A rogue Afghan army soldier killed four foreign troops in eastern Afghanistan on Friday, a NATO coalition spokesman said, adding to a string of similar shootings which have eroded trust between Afghan security forces and their Western allies.

An Afghan intelligence security source said four French soldiers were killed and 17 others wounded by an Afghan soldier in the Taghab valley of eastern Kapisa province. The gunman had been detained, the coalition spokesman added.

The shooting was the latest in a string of attacks by rogue Afghan soldiers and police on their foreign partners, or by insurgents who had infiltrated security forces.

Dozens of foreign soldiers have been killed in recent years by what NATO dubs the insider threat, complicating coalition efforts to train Afghanistan's army and police force before foreign combat troops leave by the end of 2014.

Two French Foreign Legion soldiers and one American were killed in separate episodes of so-called green-on-blue shootings last month, which refer to the colours of the Afghan army and the symbol of NATO, although the coalition no longer releases the number of its troops killed by Afghan soldiers.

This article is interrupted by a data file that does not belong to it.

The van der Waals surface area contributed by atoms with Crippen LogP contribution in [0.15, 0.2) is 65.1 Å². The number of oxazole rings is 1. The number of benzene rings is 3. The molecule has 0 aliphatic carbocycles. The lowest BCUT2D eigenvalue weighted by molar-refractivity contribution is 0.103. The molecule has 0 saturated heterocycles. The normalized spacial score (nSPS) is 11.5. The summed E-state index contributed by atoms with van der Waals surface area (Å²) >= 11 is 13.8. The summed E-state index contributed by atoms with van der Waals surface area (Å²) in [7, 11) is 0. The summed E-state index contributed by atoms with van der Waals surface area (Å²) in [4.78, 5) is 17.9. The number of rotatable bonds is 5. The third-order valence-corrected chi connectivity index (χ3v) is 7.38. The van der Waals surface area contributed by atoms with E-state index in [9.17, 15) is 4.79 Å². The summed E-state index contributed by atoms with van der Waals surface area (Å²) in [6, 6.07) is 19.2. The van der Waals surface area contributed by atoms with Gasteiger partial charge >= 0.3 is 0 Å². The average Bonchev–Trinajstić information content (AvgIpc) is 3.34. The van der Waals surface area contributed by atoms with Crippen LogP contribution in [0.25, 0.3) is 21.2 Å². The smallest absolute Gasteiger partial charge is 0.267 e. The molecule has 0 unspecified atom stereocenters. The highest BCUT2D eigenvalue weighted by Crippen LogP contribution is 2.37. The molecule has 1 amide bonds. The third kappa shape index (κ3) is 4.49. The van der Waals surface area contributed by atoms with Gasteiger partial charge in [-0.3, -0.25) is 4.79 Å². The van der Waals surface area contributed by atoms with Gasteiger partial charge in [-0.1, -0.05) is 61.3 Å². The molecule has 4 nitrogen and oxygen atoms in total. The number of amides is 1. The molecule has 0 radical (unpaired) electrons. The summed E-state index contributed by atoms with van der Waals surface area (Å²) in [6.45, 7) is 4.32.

In November, an Afghan soldier shot and wounded three Australian and two Afghan soldiers in the south, less than two weeks after an Afghan soldier shot and killed three Australian soldiers and an Afghan interpreter.

And in September last year, an Afghan guard employed by the U.S. embassy opened fire inside a CIA office in Kabul, killing an American contractor.

Friday's deaths bring the total number of French soldiers killed in Afghanistan to 82 since France joined the international military operation in Afghanistan in 2001.

Separately, six foreign soldiers were killed in a helicopter crash in southern Afghanistan on Thursday, with NATO denying the craft was brought down by insurgents, the coalition's International Security Assistance Force (ISAF) said.

The Taliban, which often makes exaggerated claims of military successes, claimed to have shot down the helicopter, but an ISAF spokesman said their were no militants in the area when the crash occurred.

It is the worst crash since August last year when 30 soldiers, mostly elite U.S. navy SEAL commandos, died when their helicopter came down in eastern Afghanistan.

(Writing by Rob Taylor; Editing by Amie Ferris-Rotman and Ed Lane)